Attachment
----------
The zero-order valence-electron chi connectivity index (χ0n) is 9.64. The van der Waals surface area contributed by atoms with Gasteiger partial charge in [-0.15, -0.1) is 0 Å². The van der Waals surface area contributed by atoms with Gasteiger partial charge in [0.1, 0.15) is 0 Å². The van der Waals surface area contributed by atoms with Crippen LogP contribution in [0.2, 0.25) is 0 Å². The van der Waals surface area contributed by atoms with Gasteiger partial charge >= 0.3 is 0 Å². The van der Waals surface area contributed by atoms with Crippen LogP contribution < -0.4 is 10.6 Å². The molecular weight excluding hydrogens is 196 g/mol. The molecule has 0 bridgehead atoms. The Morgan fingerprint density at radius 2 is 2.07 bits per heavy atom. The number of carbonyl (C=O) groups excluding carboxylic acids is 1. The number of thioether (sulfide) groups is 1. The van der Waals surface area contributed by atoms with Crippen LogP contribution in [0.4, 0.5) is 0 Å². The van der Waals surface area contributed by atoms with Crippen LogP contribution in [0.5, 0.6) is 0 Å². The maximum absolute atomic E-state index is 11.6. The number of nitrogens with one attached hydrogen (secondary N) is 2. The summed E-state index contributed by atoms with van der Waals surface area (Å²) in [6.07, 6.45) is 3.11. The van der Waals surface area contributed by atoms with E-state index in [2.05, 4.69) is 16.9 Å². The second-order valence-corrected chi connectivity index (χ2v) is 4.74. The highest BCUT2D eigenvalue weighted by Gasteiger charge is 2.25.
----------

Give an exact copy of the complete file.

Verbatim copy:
The zero-order valence-electron chi connectivity index (χ0n) is 9.64. The van der Waals surface area contributed by atoms with Gasteiger partial charge in [-0.15, -0.1) is 0 Å². The van der Waals surface area contributed by atoms with Gasteiger partial charge in [0.1, 0.15) is 0 Å². The van der Waals surface area contributed by atoms with Crippen LogP contribution in [0.2, 0.25) is 0 Å². The van der Waals surface area contributed by atoms with Gasteiger partial charge >= 0.3 is 0 Å². The van der Waals surface area contributed by atoms with Crippen LogP contribution < -0.4 is 10.6 Å². The molecular weight excluding hydrogens is 196 g/mol. The molecule has 0 bridgehead atoms. The Morgan fingerprint density at radius 2 is 2.07 bits per heavy atom. The number of carbonyl (C=O) groups excluding carboxylic acids is 1. The number of thioether (sulfide) groups is 1. The van der Waals surface area contributed by atoms with Crippen LogP contribution in [0.4, 0.5) is 0 Å². The van der Waals surface area contributed by atoms with Crippen LogP contribution in [0.5, 0.6) is 0 Å². The maximum absolute atomic E-state index is 11.6. The number of nitrogens with one attached hydrogen (secondary N) is 2. The summed E-state index contributed by atoms with van der Waals surface area (Å²) in [6.07, 6.45) is 3.11. The van der Waals surface area contributed by atoms with E-state index in [2.05, 4.69) is 16.9 Å². The second-order valence-corrected chi connectivity index (χ2v) is 4.74. The highest BCUT2D eigenvalue weighted by Gasteiger charge is 2.25.